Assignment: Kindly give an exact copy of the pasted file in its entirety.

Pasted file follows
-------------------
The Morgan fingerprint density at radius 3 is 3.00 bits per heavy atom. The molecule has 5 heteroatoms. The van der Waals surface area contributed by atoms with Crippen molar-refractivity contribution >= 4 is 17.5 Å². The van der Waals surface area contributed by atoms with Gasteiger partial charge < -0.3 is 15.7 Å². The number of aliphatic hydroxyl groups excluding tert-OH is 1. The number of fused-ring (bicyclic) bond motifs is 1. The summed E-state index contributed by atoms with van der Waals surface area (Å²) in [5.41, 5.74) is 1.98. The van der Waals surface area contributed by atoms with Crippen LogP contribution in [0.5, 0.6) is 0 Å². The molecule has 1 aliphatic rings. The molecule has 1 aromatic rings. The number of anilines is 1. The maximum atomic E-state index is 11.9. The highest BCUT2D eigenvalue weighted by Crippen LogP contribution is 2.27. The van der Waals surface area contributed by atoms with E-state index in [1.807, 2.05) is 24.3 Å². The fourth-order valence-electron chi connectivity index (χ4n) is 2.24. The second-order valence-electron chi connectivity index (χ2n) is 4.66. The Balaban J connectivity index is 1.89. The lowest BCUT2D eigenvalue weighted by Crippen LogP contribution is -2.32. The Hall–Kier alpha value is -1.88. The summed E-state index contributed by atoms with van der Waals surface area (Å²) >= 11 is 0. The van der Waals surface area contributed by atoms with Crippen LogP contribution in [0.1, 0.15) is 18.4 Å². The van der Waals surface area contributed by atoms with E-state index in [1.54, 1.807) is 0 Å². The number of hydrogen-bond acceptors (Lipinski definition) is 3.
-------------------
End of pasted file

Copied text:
The Morgan fingerprint density at radius 3 is 3.00 bits per heavy atom. The molecule has 5 heteroatoms. The van der Waals surface area contributed by atoms with Crippen molar-refractivity contribution >= 4 is 17.5 Å². The van der Waals surface area contributed by atoms with Gasteiger partial charge < -0.3 is 15.7 Å². The number of aliphatic hydroxyl groups excluding tert-OH is 1. The number of fused-ring (bicyclic) bond motifs is 1. The summed E-state index contributed by atoms with van der Waals surface area (Å²) in [5.41, 5.74) is 1.98. The van der Waals surface area contributed by atoms with Crippen LogP contribution in [0.5, 0.6) is 0 Å². The molecule has 1 aliphatic rings. The molecule has 1 aromatic rings. The number of anilines is 1. The maximum atomic E-state index is 11.9. The highest BCUT2D eigenvalue weighted by Crippen LogP contribution is 2.27. The van der Waals surface area contributed by atoms with E-state index in [1.807, 2.05) is 24.3 Å². The fourth-order valence-electron chi connectivity index (χ4n) is 2.24. The second-order valence-electron chi connectivity index (χ2n) is 4.66. The Balaban J connectivity index is 1.89. The lowest BCUT2D eigenvalue weighted by Crippen LogP contribution is -2.32. The Hall–Kier alpha value is -1.88. The summed E-state index contributed by atoms with van der Waals surface area (Å²) >= 11 is 0. The van der Waals surface area contributed by atoms with Crippen LogP contribution in [0.1, 0.15) is 18.4 Å². The van der Waals surface area contributed by atoms with E-state index in [1.54, 1.807) is 0 Å². The number of hydrogen-bond acceptors (Lipinski definition) is 3.